Patient 1 was hard-to-match with broad human leukocyte antigen (HLA) sensitization and had positive anti-human globulin-enhanced complement-dependent cytotoxicity cross matches a value of 90% with the donor, her husband. She was hepatitis C virus positive so desensitization treatment was not considered. Patient 2 was hard-to-match due to AB donor and a recipient blood type combination. Patient 3 with B blood group was ABO incompatible with his healthy willing donor of A1 blood group.
Three way KPD was planned of patient 1 with donor 2, patient 2 with donor 3, and patient 3 with donor 1. All donors were subjected to a diethylenetriamine pentaaceticacid renal scan before transplantation and all displayed satisfactory glomerular filtration rate (>40 ml/min on each side). All three pairs of recipients were cytomegalovirus (CMV) IgG positive.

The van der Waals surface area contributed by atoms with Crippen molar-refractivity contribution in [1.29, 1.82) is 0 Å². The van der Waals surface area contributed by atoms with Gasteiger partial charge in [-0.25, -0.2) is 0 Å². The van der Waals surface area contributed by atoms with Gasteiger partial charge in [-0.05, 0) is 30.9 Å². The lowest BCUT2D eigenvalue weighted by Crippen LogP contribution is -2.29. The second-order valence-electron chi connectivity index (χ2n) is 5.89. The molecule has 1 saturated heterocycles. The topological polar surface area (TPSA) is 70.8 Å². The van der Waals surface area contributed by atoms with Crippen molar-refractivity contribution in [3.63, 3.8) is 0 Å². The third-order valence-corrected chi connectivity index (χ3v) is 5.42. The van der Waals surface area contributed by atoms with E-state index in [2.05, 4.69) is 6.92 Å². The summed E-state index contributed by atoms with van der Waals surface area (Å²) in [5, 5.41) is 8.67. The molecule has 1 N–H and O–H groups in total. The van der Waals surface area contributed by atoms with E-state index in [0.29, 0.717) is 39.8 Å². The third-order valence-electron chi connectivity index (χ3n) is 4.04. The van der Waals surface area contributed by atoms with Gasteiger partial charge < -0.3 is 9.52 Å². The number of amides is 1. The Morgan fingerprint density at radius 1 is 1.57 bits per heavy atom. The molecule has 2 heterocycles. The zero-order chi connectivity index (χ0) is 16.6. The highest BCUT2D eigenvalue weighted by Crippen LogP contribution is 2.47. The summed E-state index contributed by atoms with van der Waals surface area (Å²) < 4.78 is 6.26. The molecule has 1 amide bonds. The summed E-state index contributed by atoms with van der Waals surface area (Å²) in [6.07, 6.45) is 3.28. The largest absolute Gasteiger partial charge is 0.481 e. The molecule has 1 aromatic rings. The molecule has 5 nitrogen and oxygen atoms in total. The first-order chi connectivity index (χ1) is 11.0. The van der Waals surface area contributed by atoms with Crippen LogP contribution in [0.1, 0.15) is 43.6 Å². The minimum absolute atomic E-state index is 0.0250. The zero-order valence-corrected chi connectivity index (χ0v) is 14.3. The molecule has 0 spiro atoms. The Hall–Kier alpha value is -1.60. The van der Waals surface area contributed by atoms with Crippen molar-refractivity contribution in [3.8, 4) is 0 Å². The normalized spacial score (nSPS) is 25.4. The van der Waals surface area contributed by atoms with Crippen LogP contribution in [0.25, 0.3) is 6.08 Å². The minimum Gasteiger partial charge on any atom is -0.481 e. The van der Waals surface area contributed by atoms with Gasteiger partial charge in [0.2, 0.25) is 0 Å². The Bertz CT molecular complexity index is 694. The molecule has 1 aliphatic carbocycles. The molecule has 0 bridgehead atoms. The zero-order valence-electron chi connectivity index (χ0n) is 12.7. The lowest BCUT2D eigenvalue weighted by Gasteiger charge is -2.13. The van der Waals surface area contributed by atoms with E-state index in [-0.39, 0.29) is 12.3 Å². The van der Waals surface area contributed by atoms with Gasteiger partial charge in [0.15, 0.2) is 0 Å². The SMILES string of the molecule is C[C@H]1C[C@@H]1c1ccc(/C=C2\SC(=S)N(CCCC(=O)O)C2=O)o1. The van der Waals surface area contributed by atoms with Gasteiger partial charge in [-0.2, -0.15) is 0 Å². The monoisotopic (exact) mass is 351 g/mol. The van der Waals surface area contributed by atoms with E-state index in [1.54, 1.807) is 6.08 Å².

[Table 3] describes pre-transplantation and surgical data and outcome.
All surgeries were carried out on the same day by two transplant teams. All donors had single renal artery and single renal vein on the left side and underwent laparoscopic left donor nephrectomy. Immunosuppressive therapy constituted induction with methylprednisolone 500 mg for 3 days + rabbit-anti thymocyte globulin (r-ATG) (1.5 mg/kg single dose) along with calcineurin inhibitor based triple immunosuppression for maintenance therapy. Patient number 1 was hepatitis C virus positive so ATG induction was not given. Cold ischemia time was 2 h 30 s, 32 min and 44 min respectively for patient 1, 2 and 3. All patients received prophylaxis against CMV, fungal, and Pneumocystis jiroveci pneumonia infection.